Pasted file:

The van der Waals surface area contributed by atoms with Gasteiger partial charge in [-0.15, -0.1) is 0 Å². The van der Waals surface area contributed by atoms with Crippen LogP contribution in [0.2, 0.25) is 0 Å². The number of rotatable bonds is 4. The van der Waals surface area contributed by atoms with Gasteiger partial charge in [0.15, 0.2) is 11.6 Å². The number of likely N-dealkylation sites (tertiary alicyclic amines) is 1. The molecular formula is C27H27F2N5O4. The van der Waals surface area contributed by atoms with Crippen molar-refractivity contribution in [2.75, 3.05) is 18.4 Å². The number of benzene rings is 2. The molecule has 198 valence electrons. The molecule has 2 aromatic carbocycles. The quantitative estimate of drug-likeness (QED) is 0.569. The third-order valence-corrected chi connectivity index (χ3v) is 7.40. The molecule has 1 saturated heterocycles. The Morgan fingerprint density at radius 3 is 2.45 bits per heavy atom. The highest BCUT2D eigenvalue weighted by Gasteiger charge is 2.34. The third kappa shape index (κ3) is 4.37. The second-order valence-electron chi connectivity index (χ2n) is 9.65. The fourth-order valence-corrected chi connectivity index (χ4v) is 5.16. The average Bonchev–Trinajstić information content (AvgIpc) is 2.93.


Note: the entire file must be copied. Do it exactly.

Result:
The van der Waals surface area contributed by atoms with Gasteiger partial charge in [-0.15, -0.1) is 0 Å². The van der Waals surface area contributed by atoms with Crippen LogP contribution in [0.2, 0.25) is 0 Å². The number of rotatable bonds is 4. The van der Waals surface area contributed by atoms with Gasteiger partial charge in [0.15, 0.2) is 11.6 Å². The number of likely N-dealkylation sites (tertiary alicyclic amines) is 1. The molecular formula is C27H27F2N5O4. The van der Waals surface area contributed by atoms with Crippen molar-refractivity contribution in [2.75, 3.05) is 18.4 Å². The number of benzene rings is 2. The molecule has 198 valence electrons. The molecule has 2 aromatic carbocycles. The quantitative estimate of drug-likeness (QED) is 0.569. The third-order valence-corrected chi connectivity index (χ3v) is 7.40. The molecule has 1 saturated heterocycles. The Morgan fingerprint density at radius 3 is 2.45 bits per heavy atom. The highest BCUT2D eigenvalue weighted by Gasteiger charge is 2.34. The third kappa shape index (κ3) is 4.37. The second-order valence-electron chi connectivity index (χ2n) is 9.65. The fourth-order valence-corrected chi connectivity index (χ4v) is 5.16. The average Bonchev–Trinajstić information content (AvgIpc) is 2.93.